Once again ecstasy and the rave scene are back in the national media spotlight. Magazines such as Time and television news shows have all done pieces on the “dangers” of raves and ecstasy. These news stories all seem to forget that raves are not a new thing, having started back in England’s “Summer of Love” in 1988.
Raves are also getting the Hollywood treatment this month with the release of Groove, that had the honor of being one of the first films picked by a major studio at the Cannes Film Festival. The movie depicts a night at a San Francisco rave. While the movie may not be able to portray the intense experience a rave can provide, this is something the soundtrack to Groove (Reprise) doesn’t lack. Not only is the CD a near-perfect DJ mix of techno, it’s also a great primer, or as the album puts it, “the ultimate time capsule,” of techno music.
Mixed by WishFM, the set replicates a high-energy set at a rave. The album opens with movie dialogue between planners of the night’s rave getting ready to set up shop in an abandoned warehouse. This flows neatly into funky house track by b-15 Project called “Girls Like Us.” WishFm mixes the soundtrack just like a DJ would, starting slow to let the energy build.
Next comes a 70s-disco-sounding “Champagne Beat Boogie” by Boozy & Swan that goes back to the original techno sounds of Donna Summer’s “I Feel Love” and the work of producer legend Giorgio Moroder. The booming bass bubbles just like the champagne in the title. The set then goes into trance territory with songs like “Duke’s Up” by W and “20 Minutes of Disco Glory” by DJ Garth. These tracks are built almost solely upon beats and rhythms, and it’s impossible not to get the urge to get up and move as you listen. The minimal synth washes add to the hypnotic feel of these songs.
WishFM hits the peak of the party with a set of three tracks in the middle. One is by techno legend Orbital called “Halcyon +On +On.” The beats pound in pure 4-on-the-floor house time while a diva sings huskily over top. It’s a classic of techno and house music and does a perfect job taking the listener inside a rave that has hit its peak. All that’s needed is a killer light display to complete the effect.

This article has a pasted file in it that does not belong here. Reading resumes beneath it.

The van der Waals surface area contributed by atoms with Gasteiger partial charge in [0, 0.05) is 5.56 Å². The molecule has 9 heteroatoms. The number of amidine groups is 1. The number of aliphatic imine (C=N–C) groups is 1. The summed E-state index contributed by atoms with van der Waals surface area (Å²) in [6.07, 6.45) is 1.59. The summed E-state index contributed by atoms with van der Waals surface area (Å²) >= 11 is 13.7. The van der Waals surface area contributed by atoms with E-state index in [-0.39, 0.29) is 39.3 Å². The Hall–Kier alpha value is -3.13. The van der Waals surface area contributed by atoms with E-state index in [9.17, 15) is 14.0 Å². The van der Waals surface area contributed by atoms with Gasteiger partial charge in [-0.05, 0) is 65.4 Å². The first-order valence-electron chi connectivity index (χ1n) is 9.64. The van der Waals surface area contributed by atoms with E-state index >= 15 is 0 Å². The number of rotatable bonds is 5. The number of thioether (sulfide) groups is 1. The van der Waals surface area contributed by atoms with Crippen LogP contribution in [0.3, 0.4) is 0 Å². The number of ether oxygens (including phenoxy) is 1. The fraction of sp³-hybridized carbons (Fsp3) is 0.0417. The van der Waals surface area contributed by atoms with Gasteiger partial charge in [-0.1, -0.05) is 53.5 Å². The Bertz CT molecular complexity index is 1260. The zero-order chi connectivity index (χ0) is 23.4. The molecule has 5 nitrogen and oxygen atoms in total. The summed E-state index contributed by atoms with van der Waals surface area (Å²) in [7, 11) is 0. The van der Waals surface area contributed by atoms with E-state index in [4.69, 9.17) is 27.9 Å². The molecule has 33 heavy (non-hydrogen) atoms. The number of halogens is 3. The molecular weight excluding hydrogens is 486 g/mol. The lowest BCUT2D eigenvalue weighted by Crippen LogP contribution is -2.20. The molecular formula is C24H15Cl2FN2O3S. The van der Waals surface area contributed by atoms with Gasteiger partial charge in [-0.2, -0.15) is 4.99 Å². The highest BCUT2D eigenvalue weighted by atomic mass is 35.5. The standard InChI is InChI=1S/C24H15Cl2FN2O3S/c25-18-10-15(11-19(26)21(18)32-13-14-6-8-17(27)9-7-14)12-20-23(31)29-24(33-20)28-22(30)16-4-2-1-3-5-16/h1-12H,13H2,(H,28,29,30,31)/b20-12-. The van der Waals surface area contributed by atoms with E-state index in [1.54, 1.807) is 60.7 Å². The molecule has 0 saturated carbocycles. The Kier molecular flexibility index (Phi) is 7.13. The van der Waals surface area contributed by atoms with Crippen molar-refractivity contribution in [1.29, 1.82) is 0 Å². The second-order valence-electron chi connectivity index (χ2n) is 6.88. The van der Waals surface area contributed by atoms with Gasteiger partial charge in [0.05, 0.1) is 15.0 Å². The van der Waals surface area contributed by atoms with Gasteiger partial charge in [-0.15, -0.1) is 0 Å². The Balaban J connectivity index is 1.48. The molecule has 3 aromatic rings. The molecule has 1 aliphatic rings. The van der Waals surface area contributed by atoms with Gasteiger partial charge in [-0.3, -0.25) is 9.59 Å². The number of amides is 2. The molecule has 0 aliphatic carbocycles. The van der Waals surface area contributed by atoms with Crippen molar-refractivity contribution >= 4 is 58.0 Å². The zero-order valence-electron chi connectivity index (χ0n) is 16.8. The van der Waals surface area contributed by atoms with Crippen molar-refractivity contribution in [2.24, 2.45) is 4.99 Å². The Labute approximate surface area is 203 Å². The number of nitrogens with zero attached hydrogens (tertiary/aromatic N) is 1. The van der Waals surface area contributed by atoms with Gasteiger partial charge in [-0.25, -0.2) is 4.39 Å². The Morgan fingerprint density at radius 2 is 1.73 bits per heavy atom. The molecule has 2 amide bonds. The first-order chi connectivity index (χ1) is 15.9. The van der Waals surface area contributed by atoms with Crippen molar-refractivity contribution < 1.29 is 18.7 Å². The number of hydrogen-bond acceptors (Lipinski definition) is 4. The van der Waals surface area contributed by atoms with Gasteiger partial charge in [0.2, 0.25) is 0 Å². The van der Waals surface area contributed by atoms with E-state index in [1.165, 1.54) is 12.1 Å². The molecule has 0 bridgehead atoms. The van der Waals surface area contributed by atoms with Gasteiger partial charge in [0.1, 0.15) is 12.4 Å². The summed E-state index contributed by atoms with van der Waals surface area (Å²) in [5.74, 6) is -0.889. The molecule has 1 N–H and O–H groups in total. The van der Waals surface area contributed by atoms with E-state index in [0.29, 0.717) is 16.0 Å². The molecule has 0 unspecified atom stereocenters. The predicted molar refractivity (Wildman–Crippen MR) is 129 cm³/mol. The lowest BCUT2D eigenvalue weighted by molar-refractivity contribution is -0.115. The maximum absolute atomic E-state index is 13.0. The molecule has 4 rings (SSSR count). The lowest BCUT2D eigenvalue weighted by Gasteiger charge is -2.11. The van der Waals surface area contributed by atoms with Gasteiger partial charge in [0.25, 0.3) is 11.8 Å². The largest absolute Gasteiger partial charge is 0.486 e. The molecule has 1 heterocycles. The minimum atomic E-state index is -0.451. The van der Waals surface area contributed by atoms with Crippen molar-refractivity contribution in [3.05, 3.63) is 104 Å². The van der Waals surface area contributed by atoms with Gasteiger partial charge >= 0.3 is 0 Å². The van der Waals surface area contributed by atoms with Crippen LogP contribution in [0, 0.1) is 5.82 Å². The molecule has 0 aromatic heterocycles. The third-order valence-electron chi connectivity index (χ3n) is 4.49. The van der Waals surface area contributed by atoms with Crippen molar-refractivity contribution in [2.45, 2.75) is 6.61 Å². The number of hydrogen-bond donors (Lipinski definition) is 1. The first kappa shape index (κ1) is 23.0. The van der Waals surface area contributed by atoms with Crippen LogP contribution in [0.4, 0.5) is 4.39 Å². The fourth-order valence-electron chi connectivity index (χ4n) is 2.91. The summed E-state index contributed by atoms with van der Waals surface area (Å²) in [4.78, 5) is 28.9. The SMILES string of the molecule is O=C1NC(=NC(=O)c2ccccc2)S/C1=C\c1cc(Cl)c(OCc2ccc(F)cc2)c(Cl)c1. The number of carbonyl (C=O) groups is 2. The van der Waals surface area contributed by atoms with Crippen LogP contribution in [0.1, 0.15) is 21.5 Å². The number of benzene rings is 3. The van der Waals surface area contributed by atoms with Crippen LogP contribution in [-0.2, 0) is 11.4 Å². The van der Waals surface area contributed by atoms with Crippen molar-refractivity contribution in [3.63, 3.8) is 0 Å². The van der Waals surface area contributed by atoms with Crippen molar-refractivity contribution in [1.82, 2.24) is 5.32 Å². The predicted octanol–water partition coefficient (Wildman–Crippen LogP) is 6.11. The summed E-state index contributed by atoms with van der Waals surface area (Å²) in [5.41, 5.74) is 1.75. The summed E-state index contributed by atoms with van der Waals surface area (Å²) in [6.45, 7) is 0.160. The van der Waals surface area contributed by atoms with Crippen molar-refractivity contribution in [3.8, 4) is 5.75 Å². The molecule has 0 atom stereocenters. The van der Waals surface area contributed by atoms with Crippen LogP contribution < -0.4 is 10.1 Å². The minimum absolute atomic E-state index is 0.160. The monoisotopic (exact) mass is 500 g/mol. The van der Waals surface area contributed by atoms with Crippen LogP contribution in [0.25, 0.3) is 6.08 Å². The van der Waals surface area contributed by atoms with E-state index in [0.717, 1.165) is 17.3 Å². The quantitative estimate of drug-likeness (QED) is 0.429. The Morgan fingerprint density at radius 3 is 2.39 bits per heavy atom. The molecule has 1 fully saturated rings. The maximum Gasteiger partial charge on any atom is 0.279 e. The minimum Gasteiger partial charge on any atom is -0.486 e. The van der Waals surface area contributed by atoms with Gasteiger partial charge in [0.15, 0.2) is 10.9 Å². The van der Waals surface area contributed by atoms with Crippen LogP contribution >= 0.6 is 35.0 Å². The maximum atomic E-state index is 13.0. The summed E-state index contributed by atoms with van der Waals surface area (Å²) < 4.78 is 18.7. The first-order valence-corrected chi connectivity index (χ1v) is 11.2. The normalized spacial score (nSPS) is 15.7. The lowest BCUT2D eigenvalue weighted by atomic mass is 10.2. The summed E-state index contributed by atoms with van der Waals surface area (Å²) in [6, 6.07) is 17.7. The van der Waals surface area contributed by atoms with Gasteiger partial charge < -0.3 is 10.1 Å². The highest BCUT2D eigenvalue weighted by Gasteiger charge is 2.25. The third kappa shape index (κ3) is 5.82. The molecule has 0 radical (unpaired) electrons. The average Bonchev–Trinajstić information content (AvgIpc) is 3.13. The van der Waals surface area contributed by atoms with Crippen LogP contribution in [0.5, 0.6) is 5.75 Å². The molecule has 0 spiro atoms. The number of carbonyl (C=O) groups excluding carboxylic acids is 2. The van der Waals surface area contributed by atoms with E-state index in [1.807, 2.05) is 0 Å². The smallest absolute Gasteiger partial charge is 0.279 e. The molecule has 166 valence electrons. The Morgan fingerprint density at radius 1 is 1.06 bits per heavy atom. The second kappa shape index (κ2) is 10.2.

Orbital’s track segues into “Anomaly-Calling Your Name,” which is re-mixed by Ferry Corsten. This is the perfect rave/dance anthem with its repeated line, “can’t you hear the floor calling your name,” over a high-energy house track.
Next in the hat-trick is Bedrock (a.k.a. legendary DJ John Digweed) and “Heaven Scent.” Digweed, renowned for both his solo work and work with trance superstar Sasha, pulls off another high-energy piece that keeps the level of the soundtrack high. It is filled with grandiose-sounding synths and fast beats. Anyone who’s been to any club or rave will hear this and smile.
There are a couple flaws with the Groove soundtrack. The main one is that all the songs start to sound the same after a while. However, the purpose of this CD is to recreate a night at a rave. People go to raves to dance and party, not to listen to particular songs. As long as the music is fast and energetic, it does its job, and the techno on this CD does this in spades.
There also could have been more big names on the CD, such as techno-masters Paul Oakenfold, Sasha, and Armand Van Helden, instead of so many smaller names.
Despite these small flaws, fans of techno and the rave scenes and anyone looking for a great CD to leave on and dance to at a party are going to want to pick this one up.
This CD, released June 20, is slated to be the fist in a series of DJ compilations based on music from Groove. This is a great way to start.